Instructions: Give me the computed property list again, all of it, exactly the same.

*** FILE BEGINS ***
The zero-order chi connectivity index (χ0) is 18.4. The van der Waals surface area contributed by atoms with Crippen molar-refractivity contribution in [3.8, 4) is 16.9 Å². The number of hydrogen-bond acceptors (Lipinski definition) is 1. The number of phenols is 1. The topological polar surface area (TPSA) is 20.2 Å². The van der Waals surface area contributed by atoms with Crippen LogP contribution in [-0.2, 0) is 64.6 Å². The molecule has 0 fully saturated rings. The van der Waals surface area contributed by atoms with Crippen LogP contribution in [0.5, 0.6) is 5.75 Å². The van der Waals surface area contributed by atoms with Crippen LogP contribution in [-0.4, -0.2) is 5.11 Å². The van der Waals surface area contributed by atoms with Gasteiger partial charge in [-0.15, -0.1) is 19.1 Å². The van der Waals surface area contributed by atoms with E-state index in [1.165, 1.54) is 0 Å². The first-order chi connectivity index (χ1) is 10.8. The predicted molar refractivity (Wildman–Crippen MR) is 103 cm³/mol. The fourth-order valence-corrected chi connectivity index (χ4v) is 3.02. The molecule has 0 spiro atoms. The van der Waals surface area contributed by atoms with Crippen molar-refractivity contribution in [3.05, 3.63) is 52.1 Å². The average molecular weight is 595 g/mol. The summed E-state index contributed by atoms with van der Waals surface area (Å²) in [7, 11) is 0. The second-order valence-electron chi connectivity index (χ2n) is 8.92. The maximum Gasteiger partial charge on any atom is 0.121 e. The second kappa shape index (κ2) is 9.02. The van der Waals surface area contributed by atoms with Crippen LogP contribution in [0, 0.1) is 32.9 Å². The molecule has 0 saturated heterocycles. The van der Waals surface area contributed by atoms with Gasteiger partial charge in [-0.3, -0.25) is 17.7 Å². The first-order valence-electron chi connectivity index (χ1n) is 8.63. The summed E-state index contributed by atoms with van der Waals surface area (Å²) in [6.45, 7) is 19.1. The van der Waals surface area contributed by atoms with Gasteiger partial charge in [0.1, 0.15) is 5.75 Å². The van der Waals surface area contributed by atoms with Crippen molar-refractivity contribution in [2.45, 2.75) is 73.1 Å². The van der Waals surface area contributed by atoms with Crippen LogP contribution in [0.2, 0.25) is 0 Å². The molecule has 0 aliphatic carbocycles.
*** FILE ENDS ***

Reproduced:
The zero-order chi connectivity index (χ0) is 18.4. The van der Waals surface area contributed by atoms with Crippen molar-refractivity contribution in [3.8, 4) is 16.9 Å². The number of hydrogen-bond acceptors (Lipinski definition) is 1. The number of phenols is 1. The topological polar surface area (TPSA) is 20.2 Å². The van der Waals surface area contributed by atoms with Crippen LogP contribution in [-0.2, 0) is 64.6 Å². The molecule has 0 fully saturated rings. The van der Waals surface area contributed by atoms with Crippen LogP contribution in [0.5, 0.6) is 5.75 Å². The van der Waals surface area contributed by atoms with Crippen LogP contribution in [-0.4, -0.2) is 5.11 Å². The van der Waals surface area contributed by atoms with Gasteiger partial charge in [-0.15, -0.1) is 19.1 Å². The van der Waals surface area contributed by atoms with E-state index in [1.165, 1.54) is 0 Å². The first-order chi connectivity index (χ1) is 10.8. The predicted molar refractivity (Wildman–Crippen MR) is 103 cm³/mol. The fourth-order valence-corrected chi connectivity index (χ4v) is 3.02. The molecule has 0 spiro atoms. The van der Waals surface area contributed by atoms with Crippen molar-refractivity contribution in [3.05, 3.63) is 52.1 Å². The average molecular weight is 595 g/mol. The summed E-state index contributed by atoms with van der Waals surface area (Å²) in [7, 11) is 0. The second-order valence-electron chi connectivity index (χ2n) is 8.92. The maximum Gasteiger partial charge on any atom is 0.121 e. The second kappa shape index (κ2) is 9.02. The van der Waals surface area contributed by atoms with Crippen LogP contribution in [0, 0.1) is 32.9 Å². The molecule has 0 saturated heterocycles. The van der Waals surface area contributed by atoms with Gasteiger partial charge in [-0.3, -0.25) is 17.7 Å². The first-order valence-electron chi connectivity index (χ1n) is 8.63. The summed E-state index contributed by atoms with van der Waals surface area (Å²) in [6.45, 7) is 19.1. The van der Waals surface area contributed by atoms with Gasteiger partial charge in [0.1, 0.15) is 5.75 Å². The van der Waals surface area contributed by atoms with Crippen molar-refractivity contribution in [2.45, 2.75) is 73.1 Å². The van der Waals surface area contributed by atoms with Crippen LogP contribution in [0.2, 0.25) is 0 Å². The molecule has 0 aliphatic carbocycles.